‘Unmanned’ Should Be Banned in Drone Parlance, FAA Panel Says


Words such as “unmanned” and “airman” have no place in a modern, gender-neutral aviation world and should be replaced by more generic terms, an advisory panel for U.S. aviation regulators said Wednesday.

The aircraft industry and its regulator, the Federal Aviation Administration, have a long history as a heavily male-dominated realm, but it’s time to switch to language that’s more inviting for the growing numbers of women entering cockpits, maintenance bays and engineering stations, the FAA-sanctioned Drone Advisory Committee wrote in a blog post.

“Building a drone industry that promotes gender inclusivity isn’t about a war of words or even an appeal to politics,” the committee said. “It’s a signal that drones are for everyone. And when the drone community reflects the diversity of America, it will be stronger for it.”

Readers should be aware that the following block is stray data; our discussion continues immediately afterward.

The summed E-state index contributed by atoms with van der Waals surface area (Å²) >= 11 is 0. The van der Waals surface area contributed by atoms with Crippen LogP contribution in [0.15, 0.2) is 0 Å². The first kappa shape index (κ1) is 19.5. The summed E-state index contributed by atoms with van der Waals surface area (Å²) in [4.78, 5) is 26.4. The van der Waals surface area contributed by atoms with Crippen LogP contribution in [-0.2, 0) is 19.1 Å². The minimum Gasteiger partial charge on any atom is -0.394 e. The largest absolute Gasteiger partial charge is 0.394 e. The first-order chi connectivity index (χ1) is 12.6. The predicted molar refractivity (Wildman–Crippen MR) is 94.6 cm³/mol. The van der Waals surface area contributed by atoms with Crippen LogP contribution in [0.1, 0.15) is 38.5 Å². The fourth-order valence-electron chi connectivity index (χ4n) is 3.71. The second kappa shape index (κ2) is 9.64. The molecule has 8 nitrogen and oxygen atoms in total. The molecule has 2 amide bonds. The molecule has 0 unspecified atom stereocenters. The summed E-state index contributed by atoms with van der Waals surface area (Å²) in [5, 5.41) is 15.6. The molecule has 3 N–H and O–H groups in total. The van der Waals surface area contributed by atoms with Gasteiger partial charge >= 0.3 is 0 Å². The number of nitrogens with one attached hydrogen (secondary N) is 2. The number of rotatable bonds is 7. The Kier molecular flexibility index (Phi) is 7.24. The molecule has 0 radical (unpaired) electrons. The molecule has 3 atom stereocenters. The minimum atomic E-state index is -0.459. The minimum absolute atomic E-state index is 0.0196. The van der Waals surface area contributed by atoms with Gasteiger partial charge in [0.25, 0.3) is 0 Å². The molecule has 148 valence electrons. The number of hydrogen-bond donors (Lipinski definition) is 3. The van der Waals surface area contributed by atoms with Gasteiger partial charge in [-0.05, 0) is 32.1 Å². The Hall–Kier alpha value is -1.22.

The FAA hasn’t made any official changes in its use of language yet, but the quest for more gender neutral terms was requested by the agency in February and is in keeping with President Joe Biden’s policies.

“Unmanned” should be scrapped for “uncrewed,” the advisory group said. “Repairman” could be replaced by “technician.” The FAA for decades has referred to a pilot as an “airman,” but “aviator” is more appropriate, it said.

©2021 Bloomberg L.P.

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